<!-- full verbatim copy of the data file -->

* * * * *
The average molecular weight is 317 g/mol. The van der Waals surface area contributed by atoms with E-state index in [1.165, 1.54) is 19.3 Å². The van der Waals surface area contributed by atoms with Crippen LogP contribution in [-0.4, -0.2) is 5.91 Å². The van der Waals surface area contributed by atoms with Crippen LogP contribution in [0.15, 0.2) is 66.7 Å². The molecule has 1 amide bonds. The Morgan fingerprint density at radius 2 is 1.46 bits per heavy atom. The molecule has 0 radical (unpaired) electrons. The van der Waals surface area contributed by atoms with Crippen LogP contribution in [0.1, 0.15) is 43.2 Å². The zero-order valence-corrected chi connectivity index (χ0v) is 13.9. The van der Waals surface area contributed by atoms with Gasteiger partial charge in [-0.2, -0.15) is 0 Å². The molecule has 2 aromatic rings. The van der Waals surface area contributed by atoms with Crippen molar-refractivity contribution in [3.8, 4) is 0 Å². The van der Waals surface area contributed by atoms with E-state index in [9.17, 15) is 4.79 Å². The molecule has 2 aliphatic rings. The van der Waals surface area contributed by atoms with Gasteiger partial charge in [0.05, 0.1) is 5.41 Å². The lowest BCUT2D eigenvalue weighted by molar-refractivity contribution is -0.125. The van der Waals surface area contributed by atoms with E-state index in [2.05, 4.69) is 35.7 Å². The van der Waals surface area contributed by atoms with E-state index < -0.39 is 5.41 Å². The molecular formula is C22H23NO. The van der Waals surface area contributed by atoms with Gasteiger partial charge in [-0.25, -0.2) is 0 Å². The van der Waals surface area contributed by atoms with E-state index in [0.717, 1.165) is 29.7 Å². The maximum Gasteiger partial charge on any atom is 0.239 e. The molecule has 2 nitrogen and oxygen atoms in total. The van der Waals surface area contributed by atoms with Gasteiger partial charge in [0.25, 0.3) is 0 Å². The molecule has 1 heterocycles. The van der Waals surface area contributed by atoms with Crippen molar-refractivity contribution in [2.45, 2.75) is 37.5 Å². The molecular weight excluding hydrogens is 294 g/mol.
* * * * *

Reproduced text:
The average molecular weight is 317 g/mol. The van der Waals surface area contributed by atoms with E-state index in [1.165, 1.54) is 19.3 Å². The van der Waals surface area contributed by atoms with Crippen LogP contribution in [-0.4, -0.2) is 5.91 Å². The van der Waals surface area contributed by atoms with Crippen LogP contribution in [0.15, 0.2) is 66.7 Å². The molecule has 1 amide bonds. The Morgan fingerprint density at radius 2 is 1.46 bits per heavy atom. The molecule has 0 radical (unpaired) electrons. The van der Waals surface area contributed by atoms with Crippen LogP contribution in [0.1, 0.15) is 43.2 Å². The zero-order valence-corrected chi connectivity index (χ0v) is 13.9. The van der Waals surface area contributed by atoms with Gasteiger partial charge in [-0.2, -0.15) is 0 Å². The molecule has 2 aromatic rings. The van der Waals surface area contributed by atoms with Crippen molar-refractivity contribution in [3.8, 4) is 0 Å². The van der Waals surface area contributed by atoms with E-state index in [9.17, 15) is 4.79 Å². The molecule has 2 aliphatic rings. The van der Waals surface area contributed by atoms with Gasteiger partial charge in [0.05, 0.1) is 5.41 Å². The lowest BCUT2D eigenvalue weighted by molar-refractivity contribution is -0.125. The van der Waals surface area contributed by atoms with E-state index in [2.05, 4.69) is 35.7 Å². The van der Waals surface area contributed by atoms with E-state index < -0.39 is 5.41 Å². The molecular formula is C22H23NO. The van der Waals surface area contributed by atoms with Gasteiger partial charge in [-0.25, -0.2) is 0 Å². The van der Waals surface area contributed by atoms with E-state index in [0.717, 1.165) is 29.7 Å². The maximum Gasteiger partial charge on any atom is 0.239 e. The molecule has 2 nitrogen and oxygen atoms in total. The van der Waals surface area contributed by atoms with Gasteiger partial charge in [0.25, 0.3) is 0 Å². The molecule has 1 heterocycles. The van der Waals surface area contributed by atoms with Crippen molar-refractivity contribution in [2.45, 2.75) is 37.5 Å². The molecular weight excluding hydrogens is 294 g/mol.